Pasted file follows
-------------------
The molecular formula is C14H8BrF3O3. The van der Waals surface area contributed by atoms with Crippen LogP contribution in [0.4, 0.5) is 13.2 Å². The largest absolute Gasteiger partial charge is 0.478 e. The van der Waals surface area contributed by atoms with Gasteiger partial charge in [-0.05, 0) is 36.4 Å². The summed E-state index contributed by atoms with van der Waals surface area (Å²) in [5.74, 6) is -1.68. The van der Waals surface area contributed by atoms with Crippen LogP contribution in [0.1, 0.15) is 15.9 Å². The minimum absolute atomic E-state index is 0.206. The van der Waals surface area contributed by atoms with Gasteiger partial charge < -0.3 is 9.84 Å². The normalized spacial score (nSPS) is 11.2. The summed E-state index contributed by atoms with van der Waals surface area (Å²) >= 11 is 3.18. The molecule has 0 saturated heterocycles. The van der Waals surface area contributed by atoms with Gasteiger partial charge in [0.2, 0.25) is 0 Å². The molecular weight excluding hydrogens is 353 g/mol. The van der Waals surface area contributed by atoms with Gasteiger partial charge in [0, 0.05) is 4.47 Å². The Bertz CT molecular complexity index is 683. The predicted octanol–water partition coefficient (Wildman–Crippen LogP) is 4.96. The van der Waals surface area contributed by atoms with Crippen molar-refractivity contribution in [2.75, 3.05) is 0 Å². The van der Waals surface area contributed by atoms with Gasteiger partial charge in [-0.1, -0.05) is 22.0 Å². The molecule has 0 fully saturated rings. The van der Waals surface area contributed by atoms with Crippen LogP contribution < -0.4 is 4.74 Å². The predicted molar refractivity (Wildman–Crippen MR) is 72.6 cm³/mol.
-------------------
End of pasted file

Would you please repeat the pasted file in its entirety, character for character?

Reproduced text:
The molecular formula is C14H8BrF3O3. The van der Waals surface area contributed by atoms with Crippen LogP contribution in [0.4, 0.5) is 13.2 Å². The largest absolute Gasteiger partial charge is 0.478 e. The van der Waals surface area contributed by atoms with Gasteiger partial charge in [-0.05, 0) is 36.4 Å². The summed E-state index contributed by atoms with van der Waals surface area (Å²) in [5.74, 6) is -1.68. The van der Waals surface area contributed by atoms with Crippen LogP contribution in [0.1, 0.15) is 15.9 Å². The minimum absolute atomic E-state index is 0.206. The van der Waals surface area contributed by atoms with Gasteiger partial charge < -0.3 is 9.84 Å². The normalized spacial score (nSPS) is 11.2. The summed E-state index contributed by atoms with van der Waals surface area (Å²) >= 11 is 3.18. The molecule has 0 saturated heterocycles. The van der Waals surface area contributed by atoms with Gasteiger partial charge in [0.2, 0.25) is 0 Å². The molecular weight excluding hydrogens is 353 g/mol. The van der Waals surface area contributed by atoms with Gasteiger partial charge in [0, 0.05) is 4.47 Å². The Bertz CT molecular complexity index is 683. The predicted octanol–water partition coefficient (Wildman–Crippen LogP) is 4.96. The van der Waals surface area contributed by atoms with Crippen molar-refractivity contribution in [2.75, 3.05) is 0 Å². The van der Waals surface area contributed by atoms with Gasteiger partial charge in [-0.1, -0.05) is 22.0 Å². The molecule has 0 fully saturated rings. The van der Waals surface area contributed by atoms with Crippen LogP contribution < -0.4 is 4.74 Å². The predicted molar refractivity (Wildman–Crippen MR) is 72.6 cm³/mol.